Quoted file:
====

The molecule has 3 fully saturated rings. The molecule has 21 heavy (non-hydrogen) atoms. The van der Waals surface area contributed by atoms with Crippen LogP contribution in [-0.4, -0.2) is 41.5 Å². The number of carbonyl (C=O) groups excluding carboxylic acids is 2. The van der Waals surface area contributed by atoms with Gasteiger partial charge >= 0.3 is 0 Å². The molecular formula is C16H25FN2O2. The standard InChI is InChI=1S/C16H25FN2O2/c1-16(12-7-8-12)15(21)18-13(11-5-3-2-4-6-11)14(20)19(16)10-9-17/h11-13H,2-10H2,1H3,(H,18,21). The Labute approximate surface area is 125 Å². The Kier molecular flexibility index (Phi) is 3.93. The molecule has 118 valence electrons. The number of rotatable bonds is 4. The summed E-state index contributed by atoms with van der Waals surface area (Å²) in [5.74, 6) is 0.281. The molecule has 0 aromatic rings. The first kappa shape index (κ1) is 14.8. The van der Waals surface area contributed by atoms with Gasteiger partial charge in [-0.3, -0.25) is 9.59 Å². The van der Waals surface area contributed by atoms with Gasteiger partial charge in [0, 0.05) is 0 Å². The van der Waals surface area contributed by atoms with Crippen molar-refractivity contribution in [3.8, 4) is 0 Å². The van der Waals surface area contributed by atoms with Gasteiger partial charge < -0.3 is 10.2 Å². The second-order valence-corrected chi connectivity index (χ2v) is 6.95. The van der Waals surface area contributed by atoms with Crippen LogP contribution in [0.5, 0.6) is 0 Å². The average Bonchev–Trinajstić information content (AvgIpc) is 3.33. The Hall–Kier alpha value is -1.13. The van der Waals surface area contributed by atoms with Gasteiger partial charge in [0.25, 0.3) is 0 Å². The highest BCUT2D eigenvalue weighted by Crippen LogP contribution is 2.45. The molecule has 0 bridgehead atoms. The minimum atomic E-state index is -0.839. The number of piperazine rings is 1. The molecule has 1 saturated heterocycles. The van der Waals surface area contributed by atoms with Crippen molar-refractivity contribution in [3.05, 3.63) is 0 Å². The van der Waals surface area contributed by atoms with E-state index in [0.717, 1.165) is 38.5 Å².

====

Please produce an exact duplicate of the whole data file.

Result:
The molecule has 3 fully saturated rings. The molecule has 21 heavy (non-hydrogen) atoms. The van der Waals surface area contributed by atoms with Crippen LogP contribution in [-0.4, -0.2) is 41.5 Å². The number of carbonyl (C=O) groups excluding carboxylic acids is 2. The van der Waals surface area contributed by atoms with Gasteiger partial charge >= 0.3 is 0 Å². The molecular formula is C16H25FN2O2. The standard InChI is InChI=1S/C16H25FN2O2/c1-16(12-7-8-12)15(21)18-13(11-5-3-2-4-6-11)14(20)19(16)10-9-17/h11-13H,2-10H2,1H3,(H,18,21). The Labute approximate surface area is 125 Å². The Kier molecular flexibility index (Phi) is 3.93. The molecule has 118 valence electrons. The number of rotatable bonds is 4. The summed E-state index contributed by atoms with van der Waals surface area (Å²) in [5.74, 6) is 0.281. The molecule has 0 aromatic rings. The first kappa shape index (κ1) is 14.8. The van der Waals surface area contributed by atoms with Gasteiger partial charge in [-0.3, -0.25) is 9.59 Å². The van der Waals surface area contributed by atoms with Gasteiger partial charge in [0, 0.05) is 0 Å². The van der Waals surface area contributed by atoms with Crippen molar-refractivity contribution in [3.8, 4) is 0 Å². The van der Waals surface area contributed by atoms with Gasteiger partial charge < -0.3 is 10.2 Å². The second-order valence-corrected chi connectivity index (χ2v) is 6.95. The van der Waals surface area contributed by atoms with Crippen LogP contribution in [0.5, 0.6) is 0 Å². The average Bonchev–Trinajstić information content (AvgIpc) is 3.33. The Hall–Kier alpha value is -1.13. The van der Waals surface area contributed by atoms with Gasteiger partial charge in [0.25, 0.3) is 0 Å². The highest BCUT2D eigenvalue weighted by Crippen LogP contribution is 2.45. The molecule has 0 bridgehead atoms. The minimum atomic E-state index is -0.839. The number of piperazine rings is 1. The molecule has 1 saturated heterocycles. The van der Waals surface area contributed by atoms with Crippen molar-refractivity contribution in [3.05, 3.63) is 0 Å². The van der Waals surface area contributed by atoms with E-state index in [0.717, 1.165) is 38.5 Å².